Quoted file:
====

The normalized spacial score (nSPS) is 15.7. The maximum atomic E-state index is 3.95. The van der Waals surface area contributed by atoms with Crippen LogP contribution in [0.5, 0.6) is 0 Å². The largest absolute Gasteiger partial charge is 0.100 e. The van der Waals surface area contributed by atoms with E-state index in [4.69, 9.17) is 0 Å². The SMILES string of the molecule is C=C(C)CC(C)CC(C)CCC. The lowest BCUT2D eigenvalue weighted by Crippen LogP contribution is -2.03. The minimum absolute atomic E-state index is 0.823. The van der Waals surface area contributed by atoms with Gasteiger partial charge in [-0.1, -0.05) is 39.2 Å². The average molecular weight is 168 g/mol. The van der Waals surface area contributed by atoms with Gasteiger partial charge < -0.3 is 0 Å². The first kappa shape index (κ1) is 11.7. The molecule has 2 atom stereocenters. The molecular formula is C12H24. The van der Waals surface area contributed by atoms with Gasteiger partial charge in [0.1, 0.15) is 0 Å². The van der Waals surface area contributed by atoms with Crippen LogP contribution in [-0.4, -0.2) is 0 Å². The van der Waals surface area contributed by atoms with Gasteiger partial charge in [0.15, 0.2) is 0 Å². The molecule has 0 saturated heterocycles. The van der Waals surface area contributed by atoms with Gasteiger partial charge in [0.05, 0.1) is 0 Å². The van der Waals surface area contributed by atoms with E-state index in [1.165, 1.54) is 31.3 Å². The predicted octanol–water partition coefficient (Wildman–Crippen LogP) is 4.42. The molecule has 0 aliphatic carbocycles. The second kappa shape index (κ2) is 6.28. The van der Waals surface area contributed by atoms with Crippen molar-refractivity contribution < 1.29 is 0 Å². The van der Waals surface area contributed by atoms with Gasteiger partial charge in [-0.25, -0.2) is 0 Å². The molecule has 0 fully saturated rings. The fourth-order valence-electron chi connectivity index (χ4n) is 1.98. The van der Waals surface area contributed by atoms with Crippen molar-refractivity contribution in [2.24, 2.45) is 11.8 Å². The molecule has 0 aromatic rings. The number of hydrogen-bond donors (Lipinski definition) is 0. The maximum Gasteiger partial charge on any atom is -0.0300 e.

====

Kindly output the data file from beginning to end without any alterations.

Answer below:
The normalized spacial score (nSPS) is 15.7. The maximum atomic E-state index is 3.95. The van der Waals surface area contributed by atoms with Crippen LogP contribution in [0.5, 0.6) is 0 Å². The largest absolute Gasteiger partial charge is 0.100 e. The van der Waals surface area contributed by atoms with E-state index in [4.69, 9.17) is 0 Å². The SMILES string of the molecule is C=C(C)CC(C)CC(C)CCC. The lowest BCUT2D eigenvalue weighted by Crippen LogP contribution is -2.03. The minimum absolute atomic E-state index is 0.823. The van der Waals surface area contributed by atoms with Gasteiger partial charge in [-0.1, -0.05) is 39.2 Å². The average molecular weight is 168 g/mol. The van der Waals surface area contributed by atoms with Gasteiger partial charge < -0.3 is 0 Å². The first kappa shape index (κ1) is 11.7. The molecule has 2 atom stereocenters. The molecular formula is C12H24. The van der Waals surface area contributed by atoms with Gasteiger partial charge in [0.1, 0.15) is 0 Å². The van der Waals surface area contributed by atoms with Crippen LogP contribution in [-0.4, -0.2) is 0 Å². The van der Waals surface area contributed by atoms with Gasteiger partial charge in [0.15, 0.2) is 0 Å². The molecule has 0 saturated heterocycles. The van der Waals surface area contributed by atoms with Gasteiger partial charge in [0.05, 0.1) is 0 Å². The van der Waals surface area contributed by atoms with E-state index in [1.165, 1.54) is 31.3 Å². The predicted octanol–water partition coefficient (Wildman–Crippen LogP) is 4.42. The molecule has 0 aliphatic carbocycles. The second kappa shape index (κ2) is 6.28. The van der Waals surface area contributed by atoms with Crippen molar-refractivity contribution < 1.29 is 0 Å². The van der Waals surface area contributed by atoms with Gasteiger partial charge in [-0.25, -0.2) is 0 Å². The molecule has 0 fully saturated rings. The fourth-order valence-electron chi connectivity index (χ4n) is 1.98. The van der Waals surface area contributed by atoms with Crippen molar-refractivity contribution in [2.24, 2.45) is 11.8 Å². The molecule has 0 aromatic rings. The number of hydrogen-bond donors (Lipinski definition) is 0. The maximum Gasteiger partial charge on any atom is -0.0300 e.